Green design ideas for modern living

Eco friendly design options, sustainable building materials, move towards a greener lifestyle - these are all considerations for today's modern home. Homes should use less energy and offer a comfortable, healthy environment for the occupants.


Activity on our delicate planet is measured via our ecological footprint and we have already brought about climate change as a result of human activity. In January 2015 human activity was acknowledged as an extreme threat to our extinction and the human footprint has grown so massive that it has caused Earth to enter into an new geological epoch called The Anthropocene.

As one of the most expensive investments you can make, today's homes are more than just a shelter, which is why a new construction should provide  clean indoor air that is free from or low in VOC's (volatile organic compounds) and incorporate energy efficient and sustainable building materials, and work towards reducing our individual carbon footprint.

Double volume and open plan living spaces that offer expansive views of the outdoors, either via framed or seamless windows and glass doors have become a main feature as homeowners move towards using building materials that are sustainable and offer the homeowner a greener living alternative. Overhangs, canopies and shade awnings incorporated into the design ensure that buildings require little or no additional heating requirements other than that provided by nature.

Here in South Africa there is vast potential for solar power but actually very little put into practice other than for solar heating of water. Glass is just one of the ways to harness solar power to provide energy and natural light to enhance modern living.

We spend approximately 90% of our time indoors and have adopted the attitude that the spaces where we spend that time should offer a healthy living environment and provide for day-to-day living and relaxation. For this reason, we need to move away from manufactured synthetics as much as possible and go back to using what nature provided; natural materials such as stone (used for tiling and wall cladding) and wood not only enhance the interior of any home, they are sustainable, eco-friendly and healthier.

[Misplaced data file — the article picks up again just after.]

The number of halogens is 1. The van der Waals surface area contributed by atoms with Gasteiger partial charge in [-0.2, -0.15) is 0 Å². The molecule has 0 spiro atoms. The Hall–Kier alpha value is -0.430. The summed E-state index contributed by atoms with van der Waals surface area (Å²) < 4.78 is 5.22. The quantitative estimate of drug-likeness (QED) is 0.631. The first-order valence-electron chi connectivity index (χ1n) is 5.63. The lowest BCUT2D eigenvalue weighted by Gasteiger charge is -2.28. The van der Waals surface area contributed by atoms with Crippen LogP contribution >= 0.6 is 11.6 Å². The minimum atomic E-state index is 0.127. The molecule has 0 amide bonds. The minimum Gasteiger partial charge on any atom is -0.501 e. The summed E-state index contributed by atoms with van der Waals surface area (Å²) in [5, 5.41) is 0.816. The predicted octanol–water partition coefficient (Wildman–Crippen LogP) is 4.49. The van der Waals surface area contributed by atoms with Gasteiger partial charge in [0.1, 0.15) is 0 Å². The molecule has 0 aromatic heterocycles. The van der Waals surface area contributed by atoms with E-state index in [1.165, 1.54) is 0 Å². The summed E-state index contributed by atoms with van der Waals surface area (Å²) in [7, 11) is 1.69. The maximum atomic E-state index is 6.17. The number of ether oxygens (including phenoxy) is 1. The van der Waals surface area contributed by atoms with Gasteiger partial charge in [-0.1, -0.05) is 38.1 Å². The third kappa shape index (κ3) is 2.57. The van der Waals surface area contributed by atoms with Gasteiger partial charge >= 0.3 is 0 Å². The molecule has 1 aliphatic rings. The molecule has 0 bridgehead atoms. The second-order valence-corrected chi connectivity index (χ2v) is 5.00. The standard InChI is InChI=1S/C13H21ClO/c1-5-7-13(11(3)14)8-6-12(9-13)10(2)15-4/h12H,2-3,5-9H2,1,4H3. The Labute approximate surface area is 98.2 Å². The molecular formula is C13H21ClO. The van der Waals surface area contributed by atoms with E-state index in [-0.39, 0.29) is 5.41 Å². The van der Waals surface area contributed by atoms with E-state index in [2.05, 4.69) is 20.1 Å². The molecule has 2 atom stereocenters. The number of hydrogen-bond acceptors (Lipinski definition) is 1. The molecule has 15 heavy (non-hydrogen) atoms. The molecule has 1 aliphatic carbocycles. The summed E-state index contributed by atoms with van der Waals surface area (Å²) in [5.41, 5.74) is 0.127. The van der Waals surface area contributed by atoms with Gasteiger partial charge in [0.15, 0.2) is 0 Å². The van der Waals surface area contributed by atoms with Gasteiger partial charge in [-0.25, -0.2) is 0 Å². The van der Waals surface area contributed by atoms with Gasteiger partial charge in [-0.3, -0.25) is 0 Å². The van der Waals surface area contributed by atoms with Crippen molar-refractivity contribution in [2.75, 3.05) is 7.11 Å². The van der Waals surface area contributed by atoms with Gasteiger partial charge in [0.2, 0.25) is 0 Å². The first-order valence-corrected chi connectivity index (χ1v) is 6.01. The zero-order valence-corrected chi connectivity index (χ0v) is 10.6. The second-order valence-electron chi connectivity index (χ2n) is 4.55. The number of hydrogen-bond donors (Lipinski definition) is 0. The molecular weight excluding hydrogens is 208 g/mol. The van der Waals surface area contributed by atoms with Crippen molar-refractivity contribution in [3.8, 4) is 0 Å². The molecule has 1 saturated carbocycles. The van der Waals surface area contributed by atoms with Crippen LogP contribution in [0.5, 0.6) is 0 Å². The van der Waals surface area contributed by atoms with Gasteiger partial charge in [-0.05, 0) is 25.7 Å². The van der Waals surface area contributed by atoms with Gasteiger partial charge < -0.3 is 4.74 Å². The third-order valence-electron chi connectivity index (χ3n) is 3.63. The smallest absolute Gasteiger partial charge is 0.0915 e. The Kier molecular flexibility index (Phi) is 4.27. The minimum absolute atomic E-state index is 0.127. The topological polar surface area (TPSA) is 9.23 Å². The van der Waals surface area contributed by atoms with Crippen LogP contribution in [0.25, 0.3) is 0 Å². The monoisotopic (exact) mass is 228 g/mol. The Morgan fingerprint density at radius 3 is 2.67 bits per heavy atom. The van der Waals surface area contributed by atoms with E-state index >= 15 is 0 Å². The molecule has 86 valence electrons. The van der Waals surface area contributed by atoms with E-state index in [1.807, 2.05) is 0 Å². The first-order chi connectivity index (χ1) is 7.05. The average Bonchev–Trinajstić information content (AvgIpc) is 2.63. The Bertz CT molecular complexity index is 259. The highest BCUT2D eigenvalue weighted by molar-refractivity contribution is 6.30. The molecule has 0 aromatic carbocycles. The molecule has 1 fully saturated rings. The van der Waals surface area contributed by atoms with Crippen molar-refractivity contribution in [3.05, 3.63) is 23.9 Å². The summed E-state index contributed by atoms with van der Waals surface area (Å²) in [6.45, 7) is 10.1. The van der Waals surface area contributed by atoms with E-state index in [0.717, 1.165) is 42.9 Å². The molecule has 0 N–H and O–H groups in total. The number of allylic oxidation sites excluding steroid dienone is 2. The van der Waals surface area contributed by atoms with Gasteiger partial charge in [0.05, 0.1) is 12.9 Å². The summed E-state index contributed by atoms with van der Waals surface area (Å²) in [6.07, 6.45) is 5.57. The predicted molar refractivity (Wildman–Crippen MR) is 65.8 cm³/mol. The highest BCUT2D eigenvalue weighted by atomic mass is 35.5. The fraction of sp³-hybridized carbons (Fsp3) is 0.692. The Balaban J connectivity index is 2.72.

Timber that is FSC certified (Forestry Stewardship Council) is manufactured into furniture that is responsibly harvested and sustainable, and many furniture manufacturers are adopting the practice of only using these materials. If in doubt when buying wood furniture, check that the manufacturer or supplier abides by this green philosophy.



Cement-based finishes are an alternative to expensive tiled walls, and products like RhinoLite and CreteStone are gaining popularity as a wall-finishing option for modern homes. These finishes are best professionally applied unless you have previous experience or knowledge of proper plastering techniques.

There remains a misconception amongst consumers as to the savings of energy efficient products. An example of this is the energy savings that can be made by replacing incandescent light bulbs with more modern alternatives.

When purchasing light bulbs, many consumers opt for cheap incandescent bulbs, failing to take into account their higher energy costs and lower lifespans when compared to modern compact fluorescent and LED bulbs.

Although these energy-efficient alternatives have a higher upfront cost, their long lifespan and low energy use can save consumers a considerable amount of money. The price of LEDs has also been steadily decreasing in the past five years, due to improvement of the semiconductor technology. [wikipedia]


Sustainable methods can be put into practice both indoors and outdoors. Whether you are renovating a kitchen or modernising a bathroom; if the opportunity arises to incorporate green building into your home improvement project you should at least take a look at the alternatives available for a greener home.


When building a new home or renovating an existing home and wanting to incorporate greener alternatives or sustainable design, consider the following criteria by which new homes are measured:

Building Materials: Sourced in accordance with their environmental impact and that do not pollute or add to global warming.

Ecological Impact: Water run-off and flood risk management. Minimal impact on surrounding landscape and efficient use of construction site. Waste recycling practices implemented.

Health Considerations: Low or zero VOC interior materials, provision of natural light, insulation and accessibility.

Energy Efficiency: Water and energy saving practices

More information on green building practices.


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